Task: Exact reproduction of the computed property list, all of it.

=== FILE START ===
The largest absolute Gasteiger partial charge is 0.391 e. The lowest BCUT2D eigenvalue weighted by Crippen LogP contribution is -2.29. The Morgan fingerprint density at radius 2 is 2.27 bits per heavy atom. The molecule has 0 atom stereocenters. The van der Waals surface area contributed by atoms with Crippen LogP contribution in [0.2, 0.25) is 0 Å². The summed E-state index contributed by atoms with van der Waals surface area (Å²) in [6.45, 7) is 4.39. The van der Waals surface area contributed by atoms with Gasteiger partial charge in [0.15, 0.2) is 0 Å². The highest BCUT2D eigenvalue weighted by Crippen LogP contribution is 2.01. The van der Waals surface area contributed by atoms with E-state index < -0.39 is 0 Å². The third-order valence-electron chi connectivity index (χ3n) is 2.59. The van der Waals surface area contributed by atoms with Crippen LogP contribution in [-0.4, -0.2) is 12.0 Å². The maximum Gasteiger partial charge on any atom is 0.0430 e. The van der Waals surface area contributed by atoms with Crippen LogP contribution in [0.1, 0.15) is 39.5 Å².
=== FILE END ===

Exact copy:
The largest absolute Gasteiger partial charge is 0.391 e. The lowest BCUT2D eigenvalue weighted by Crippen LogP contribution is -2.29. The Morgan fingerprint density at radius 2 is 2.27 bits per heavy atom. The molecule has 0 atom stereocenters. The van der Waals surface area contributed by atoms with Crippen LogP contribution in [0.2, 0.25) is 0 Å². The summed E-state index contributed by atoms with van der Waals surface area (Å²) in [6.45, 7) is 4.39. The van der Waals surface area contributed by atoms with Gasteiger partial charge in [0.15, 0.2) is 0 Å². The highest BCUT2D eigenvalue weighted by Crippen LogP contribution is 2.01. The van der Waals surface area contributed by atoms with E-state index < -0.39 is 0 Å². The third-order valence-electron chi connectivity index (χ3n) is 2.59. The van der Waals surface area contributed by atoms with Crippen LogP contribution in [-0.4, -0.2) is 12.0 Å². The maximum Gasteiger partial charge on any atom is 0.0430 e. The van der Waals surface area contributed by atoms with Crippen LogP contribution in [0.1, 0.15) is 39.5 Å².